• “I’ve heard a theory that the UK could become a safe haven in the years to come as a result of the aftermath of Trump being elected in the US, and Germany and France having to cover the money they will no longer get from the UK in the EU. The EU is now in deep shit if other countries leave. Germany can’t pay for everything. So being in the UK with a Right wing government who will do whatever it can to attract investment post-Brexit with a currency that’s not $ or € might not be such a bad thing. I voted to Remain because I’m not a fascist but business-wise I’m more confident than I expected to be.”

• “I’m sad it has occurred, but if we can protect financial services and keep visa friction down, it could actually play to our advantage; The main issue is that there is no legal or societal system not to mention unifying language in Europe that is as compelling; I’m positive that Sadiq Khan [Mayor of London] and May [Theresa May, Prime Minister] will keep making London a great place to live and it may or may not be cheaper.”


Respondents were primarily based in London (75%), then Paris (11%), New York (7%), Berlin (5%), Tel Aviv (2%)

Over the next 1-2 years, the startup outlook from investors in the following cities, ranked in order of ‘positivity’ is:

Berlin +7.1
Paris +3.0
Stockholm +2.7
Amsterdam +2.6
NYC +2.2
Tel Aviv +2.2
Helsinki +1.0
London -1.6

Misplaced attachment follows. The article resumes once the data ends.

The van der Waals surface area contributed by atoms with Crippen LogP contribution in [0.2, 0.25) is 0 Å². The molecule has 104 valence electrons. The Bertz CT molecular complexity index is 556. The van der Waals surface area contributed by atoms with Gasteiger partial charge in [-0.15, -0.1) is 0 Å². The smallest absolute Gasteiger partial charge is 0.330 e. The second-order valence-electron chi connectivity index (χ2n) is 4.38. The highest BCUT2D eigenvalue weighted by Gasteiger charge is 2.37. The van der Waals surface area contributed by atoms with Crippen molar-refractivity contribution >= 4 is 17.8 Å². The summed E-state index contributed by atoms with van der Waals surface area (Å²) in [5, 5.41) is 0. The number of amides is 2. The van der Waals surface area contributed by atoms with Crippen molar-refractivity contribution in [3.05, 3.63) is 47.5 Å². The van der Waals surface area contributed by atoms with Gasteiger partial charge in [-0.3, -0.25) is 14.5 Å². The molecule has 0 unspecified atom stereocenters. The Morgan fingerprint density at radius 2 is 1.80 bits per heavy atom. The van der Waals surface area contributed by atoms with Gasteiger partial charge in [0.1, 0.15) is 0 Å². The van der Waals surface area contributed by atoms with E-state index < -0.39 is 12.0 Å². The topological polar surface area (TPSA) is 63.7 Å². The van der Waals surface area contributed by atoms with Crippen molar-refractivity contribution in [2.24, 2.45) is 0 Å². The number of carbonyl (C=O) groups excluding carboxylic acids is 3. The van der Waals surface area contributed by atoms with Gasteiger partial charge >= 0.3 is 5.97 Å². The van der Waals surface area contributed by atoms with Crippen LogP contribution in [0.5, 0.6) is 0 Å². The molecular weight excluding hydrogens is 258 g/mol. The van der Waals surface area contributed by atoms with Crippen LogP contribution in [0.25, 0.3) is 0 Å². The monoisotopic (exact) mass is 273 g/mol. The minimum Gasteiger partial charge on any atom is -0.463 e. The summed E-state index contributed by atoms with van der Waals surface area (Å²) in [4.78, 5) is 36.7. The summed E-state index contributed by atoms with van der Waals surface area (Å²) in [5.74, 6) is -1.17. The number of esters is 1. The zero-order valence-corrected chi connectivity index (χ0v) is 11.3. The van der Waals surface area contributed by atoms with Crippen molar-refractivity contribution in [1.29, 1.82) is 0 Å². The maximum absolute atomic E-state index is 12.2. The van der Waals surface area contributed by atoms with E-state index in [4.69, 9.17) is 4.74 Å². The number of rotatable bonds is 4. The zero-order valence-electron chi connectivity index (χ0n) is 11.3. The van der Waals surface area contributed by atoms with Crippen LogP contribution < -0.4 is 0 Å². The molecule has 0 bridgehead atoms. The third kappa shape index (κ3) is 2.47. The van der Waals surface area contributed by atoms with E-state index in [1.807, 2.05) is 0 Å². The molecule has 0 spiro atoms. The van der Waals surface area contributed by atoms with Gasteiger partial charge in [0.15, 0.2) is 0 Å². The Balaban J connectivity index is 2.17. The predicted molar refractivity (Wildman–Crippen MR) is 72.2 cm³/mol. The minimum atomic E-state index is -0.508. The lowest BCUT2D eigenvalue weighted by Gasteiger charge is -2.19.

Overall most investors have confidence that the status quo will remain in most other markets, but see Berlin as an area on the rise. Interestingly, investors aren’t bullish on London but they are more optimistic than the startups are for London.

Top challenges that are faced in the UK startup scene center around concerns about human resources – recruitment challenges, visa/travel restrictions, and rising social intolerance (to some degree). Also high on the list is a perceived decline in confidence in the UK market and Brexit’s effects on FinTech operations due to passporting restrictions for European banking licenses.

Surprisingly not many investors considered the weakened pound a challenge but rather as an advantage. Additionally, some anticipated advantages of Brexit include more foreign investment money from mainland the EU and the US, cheaper real estate and the potential for regulatory innovation. While there are still those who don’t think Brexit will bring any advantages, there are still many who see opportunities for investment and growth.

Selected Investor quotes:

• “Fundamentals for London are still strong, but uncertainty around immigration and visa issues is hugely damaging. Once the uncertainty is gone, London is likely to recover quickly.”

• “While the GBP might be weaker so you might get more foreign investment (as they get more for their money if valuations stay the same); then there might be lower confidence in the UK and other disadvantages. So this might net out and hence make little difference overall on raising foreign capital.”

• “Dublin stands to gain the most of any city in Europe. Already a European centre for tech companies, since Brexit it has received the most US VC investment into startups. Will be the only English-speaking country in the EU, and the only country left in the EU with an Anglo-based legal system. Many large and small fintech companies based in the UK are heavily looking at moving there and I already know some who are moving substantial operations there. Brexit will make a boomtown out of Dublin.”

• “The most important issue is that we still have no idea what Brexit means or when it will happen. Two years of negotiations starting early next year. Until the outcome is clear one can’t predict the effect on the economy or on the startup scene.”

First appeared at TC